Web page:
Discrimination of any kind is abhorrent, and in the religious sphere, a grotesque anomaly. Let us, however, bring nuance into the argument. Not all difference is discrimination; it can also be discretion.
Consecration is a highly sophisticated science in this subcontinent. The Dhyanalinga yogic temple in Coimbatore, for example, is maintained by women for one half of the lunar month and by men during the other half. But in the Bhairavi temple, only trained women are allowed into the sanctum. This is not reverse gender discrimination. Norms in shrines vary according to the nature of the consecration.
Not every temple is meant for prayer. The recent furore over women being barred entry into the Shani temple overlooks this vital fact. Shani means Saturn. Graha means ‘grasp’ or ‘impact’. This implies that celestial objects in proximity with the Earth have an impact on it.
If you allow the external to influence your well-being, celestial bodies can be fields of subtle energy influence. However, the spiritual path always asserts the dominance of your inner life over your outer. So, traditionally, astrologers would never make predictions for those on a spiritual path, or for those under the influence of a guru.
For others, however, certain shrines have offered external assistance during challenging life situations. Shani is considered to be the seventh celestial body in this system, associated with the seventh day of the week (saath, seven; hence saathurday or Saturday!). Complex astrological calculations, based on the revolutions of Saturn and Earth, and an individual’s time, date and place of birth — including latitude and longitude — were made to determine the impact of Saturn on a person’s life. Since Saturn takes approximately 30 years to orbit the sun, a person enters the phase of Saturn every 30 years. This is known as Saade Saathi in Hindi and ezharai shani in Tamil.
At this time, one is more susceptible to despondency, disease, depression or disaster. Indian mythology tells the story with customary dialectical brilliance. Surya, the Sun God, and his consort, Chhaya (suggesting the mutuality of the light and shadow), had two sons: Yama, the Lord of Death, and Shani, the Lord of Dominance. These are brothers in arms – the D-Company! They always work in tandem.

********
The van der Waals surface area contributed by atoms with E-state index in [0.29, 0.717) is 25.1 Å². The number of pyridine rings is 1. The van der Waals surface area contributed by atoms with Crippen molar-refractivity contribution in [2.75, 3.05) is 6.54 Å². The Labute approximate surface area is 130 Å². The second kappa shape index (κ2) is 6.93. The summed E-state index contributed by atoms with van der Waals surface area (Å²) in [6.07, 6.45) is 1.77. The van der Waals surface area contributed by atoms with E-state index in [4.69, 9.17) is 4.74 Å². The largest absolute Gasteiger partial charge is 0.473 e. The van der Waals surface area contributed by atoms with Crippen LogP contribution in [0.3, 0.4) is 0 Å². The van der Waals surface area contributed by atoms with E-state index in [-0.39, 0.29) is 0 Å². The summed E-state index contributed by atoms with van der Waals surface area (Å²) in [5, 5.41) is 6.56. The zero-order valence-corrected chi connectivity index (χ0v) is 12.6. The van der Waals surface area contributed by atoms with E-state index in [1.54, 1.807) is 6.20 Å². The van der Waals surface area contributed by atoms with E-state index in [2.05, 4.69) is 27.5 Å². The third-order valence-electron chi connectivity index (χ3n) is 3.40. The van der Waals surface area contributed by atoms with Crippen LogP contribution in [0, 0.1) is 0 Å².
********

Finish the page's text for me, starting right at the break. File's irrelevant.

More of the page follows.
Since ancient times, powerful practices have been evolved to offset or neutralise the impact of Shani on human life. Shani temples are therefore often associated with occult processes and exorcism. This makes it inadvisable for women to enter the sanctum. Since women have been entrusted with the biological responsibility of giving birth to the next generation, the female body is more receptive to certain energies, particularly when pregnant or menstruating. Women can certainly enter, if appropriately trained; so this restriction has nothing to do with notions of impurity. But the energy situation in the sanctum could have an adverse impact on their well-being. It is how these norms are enforced that often makes them seem crude and discriminatory.
At certain hill temples, like the Velliangiri shrine, women have traditionally been denied entry, as these were in dangerous jungle areas. Today, however, these rules are defunct, and deserve to be overhauled.
In a rapidly changing society where technology has levelled the playing field, the shift from brawn to brain makes gender differences largely irrelevant. However, it is time we educated people about the highly evolved science of temple consecration in the culture of the subcontinent. It would be unfortunate if our democratic fervour led us to confuse equality with sameness, and discretion with discrimination.